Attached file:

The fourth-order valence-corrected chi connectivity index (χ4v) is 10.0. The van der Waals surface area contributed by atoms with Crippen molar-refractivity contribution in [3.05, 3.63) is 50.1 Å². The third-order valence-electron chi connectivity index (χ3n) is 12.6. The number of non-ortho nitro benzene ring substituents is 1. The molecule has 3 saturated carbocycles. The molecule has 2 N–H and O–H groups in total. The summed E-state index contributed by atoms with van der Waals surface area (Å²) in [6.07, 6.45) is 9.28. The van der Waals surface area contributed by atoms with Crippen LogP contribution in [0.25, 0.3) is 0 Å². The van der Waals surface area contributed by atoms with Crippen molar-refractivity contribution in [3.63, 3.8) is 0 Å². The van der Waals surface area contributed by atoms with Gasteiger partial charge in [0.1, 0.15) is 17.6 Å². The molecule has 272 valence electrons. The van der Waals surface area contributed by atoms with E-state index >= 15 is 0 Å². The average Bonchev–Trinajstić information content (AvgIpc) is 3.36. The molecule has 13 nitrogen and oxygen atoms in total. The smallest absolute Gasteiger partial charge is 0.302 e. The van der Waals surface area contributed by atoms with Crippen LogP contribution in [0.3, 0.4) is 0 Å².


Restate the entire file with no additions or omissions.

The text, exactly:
The fourth-order valence-corrected chi connectivity index (χ4v) is 10.0. The van der Waals surface area contributed by atoms with Crippen molar-refractivity contribution in [3.05, 3.63) is 50.1 Å². The third-order valence-electron chi connectivity index (χ3n) is 12.6. The number of non-ortho nitro benzene ring substituents is 1. The molecule has 3 saturated carbocycles. The molecule has 2 N–H and O–H groups in total. The summed E-state index contributed by atoms with van der Waals surface area (Å²) in [6.07, 6.45) is 9.28. The van der Waals surface area contributed by atoms with Crippen LogP contribution in [0.25, 0.3) is 0 Å². The van der Waals surface area contributed by atoms with Crippen molar-refractivity contribution in [3.63, 3.8) is 0 Å². The van der Waals surface area contributed by atoms with Gasteiger partial charge in [0.1, 0.15) is 17.6 Å². The molecule has 272 valence electrons. The van der Waals surface area contributed by atoms with E-state index >= 15 is 0 Å². The average Bonchev–Trinajstić information content (AvgIpc) is 3.36. The molecule has 13 nitrogen and oxygen atoms in total. The smallest absolute Gasteiger partial charge is 0.302 e. The van der Waals surface area contributed by atoms with Crippen LogP contribution in [0.3, 0.4) is 0 Å².